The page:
Completing your training as an auto mechanic will provide you with the hands-on learning you’ll need to understand successful welding techniques, should you select welding from your many new career options. With a split of 40% classroom learning and 60% of the course supplying you with first-hand experience in the shop, you’ll be prepared to jump into your career with confidence.
Welding fundamentals is a crucial component of the curriculum, and your experienced instructors will guide you through the processes for various techniques. Some techniques will be used for quick repairs, while others will prepare you for more complex welding with specialized materials. Selecting a welding technique to use depends on the type of material you’re working with as the type of metal will make a difference in the welding process. Keep reading to learn about five welding techniques to practice during technician training.
1. MIG (Metal Inert Gas) Welding for Beginners
MIG welding is a technique that can be used to weld any common metals such as carbon steel, stainless steel, and aluminum. It’s a simple form of welding that can easily be used by beginners. This process involves a filler metal that is fed through the wand, and gas is expelled around it to protect from outside elements. This technique is generally foolproof, as it’s strong, affordable, and fast. The focus point you should pay attention to during automotive school for this technique is learning to get the balance right for the heat and wire speed in order to get the best weld with the least amount of distortion.
2. TIG (Tungsten Inert Gas) Welding for More Experienced Welders
TIG is a more precise form of welding when compared to MIG, and can take more practice to get used to. This technique doesn’t require a filler metal, and only uses the two metals being welded together. It’s a process that has become increasingly popular to use with motorcycles and custom cars, as the finished product is very visually appealing. Practicing this technique consistently is key to being able to successfully apply it to your work.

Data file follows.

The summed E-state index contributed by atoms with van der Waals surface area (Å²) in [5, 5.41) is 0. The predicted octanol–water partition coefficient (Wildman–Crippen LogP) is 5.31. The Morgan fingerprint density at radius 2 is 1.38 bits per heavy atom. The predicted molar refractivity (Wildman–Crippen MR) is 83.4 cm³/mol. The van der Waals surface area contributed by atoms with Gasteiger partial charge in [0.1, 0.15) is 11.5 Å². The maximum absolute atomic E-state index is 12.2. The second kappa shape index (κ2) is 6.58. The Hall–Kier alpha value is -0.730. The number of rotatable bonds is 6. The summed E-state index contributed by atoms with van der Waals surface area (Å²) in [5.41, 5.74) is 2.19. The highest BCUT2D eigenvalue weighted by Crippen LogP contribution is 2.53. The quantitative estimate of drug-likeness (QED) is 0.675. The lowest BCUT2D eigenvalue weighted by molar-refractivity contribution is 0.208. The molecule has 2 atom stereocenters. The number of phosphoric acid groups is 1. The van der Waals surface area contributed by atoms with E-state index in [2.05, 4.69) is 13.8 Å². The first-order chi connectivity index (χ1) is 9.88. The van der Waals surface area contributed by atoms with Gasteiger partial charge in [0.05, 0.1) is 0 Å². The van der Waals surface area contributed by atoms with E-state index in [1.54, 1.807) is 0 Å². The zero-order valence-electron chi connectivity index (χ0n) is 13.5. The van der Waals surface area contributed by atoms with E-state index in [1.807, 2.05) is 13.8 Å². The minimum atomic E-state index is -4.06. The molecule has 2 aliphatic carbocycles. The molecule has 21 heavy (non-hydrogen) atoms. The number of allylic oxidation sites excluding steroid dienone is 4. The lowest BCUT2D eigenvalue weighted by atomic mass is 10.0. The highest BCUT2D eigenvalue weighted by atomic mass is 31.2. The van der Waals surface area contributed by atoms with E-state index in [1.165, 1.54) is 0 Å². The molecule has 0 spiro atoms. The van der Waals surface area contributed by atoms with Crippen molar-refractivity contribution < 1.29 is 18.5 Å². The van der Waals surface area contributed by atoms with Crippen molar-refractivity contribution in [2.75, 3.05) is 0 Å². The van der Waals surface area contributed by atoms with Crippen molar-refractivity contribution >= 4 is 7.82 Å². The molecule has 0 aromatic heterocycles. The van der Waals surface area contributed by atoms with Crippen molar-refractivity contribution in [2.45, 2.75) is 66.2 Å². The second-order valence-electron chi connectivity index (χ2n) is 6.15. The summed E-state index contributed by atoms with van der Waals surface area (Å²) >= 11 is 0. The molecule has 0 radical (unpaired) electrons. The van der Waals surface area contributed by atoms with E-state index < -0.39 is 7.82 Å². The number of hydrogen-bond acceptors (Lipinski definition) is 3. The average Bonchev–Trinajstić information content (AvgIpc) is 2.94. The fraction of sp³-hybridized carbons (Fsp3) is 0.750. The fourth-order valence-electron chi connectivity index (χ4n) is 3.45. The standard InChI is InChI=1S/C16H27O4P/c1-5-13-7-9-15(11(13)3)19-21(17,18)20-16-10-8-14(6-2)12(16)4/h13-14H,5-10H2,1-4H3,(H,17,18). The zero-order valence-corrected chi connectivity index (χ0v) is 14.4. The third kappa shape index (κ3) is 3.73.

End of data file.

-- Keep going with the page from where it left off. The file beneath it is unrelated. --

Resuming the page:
3. Stick Welding in Auto Mechanic School
Stick welding is also known as SMAW (Shielded Metal Arc Welding). This form of welding was created in the 1930s and used to be the most common method in every auto mechanic school. It continues to be updated and improved as new techniques emerge. This technique doesn’t create the cleanest welds or work the best on thin metals, so it’s best used on equipment repairs as it has no problem with rusty, dusty, or painted surfaces.
4. Arc Welding With Rod Materials
Arc welding is a technique that uses an electrode, which is a metal rod with a powered flux around it. When the electrode strikes an arc, it’s so hot that it melts the work material and the rod, adding additional material to the weld. During the weld, powder from the flux begins to form around the working area and needs to be chipped off and cleaned up when completed. This technique is best used for heavy materials, and having familiarity with rod materials and their penetrability will help the welding newbie excel quickly at this method.
5. Laser Beam Welding in the Automotive Industry
The laser beam welding method can be used on metals or thermoplastics and uses the laser beam as the heat source. This source provides a narrow and deep weld with high efficiency, ensuring that the surrounding area of the parts are unaffected while the edges of the two pieces are welded together. It’s a great technique for high volume welding applications, such as in the automotive industry.
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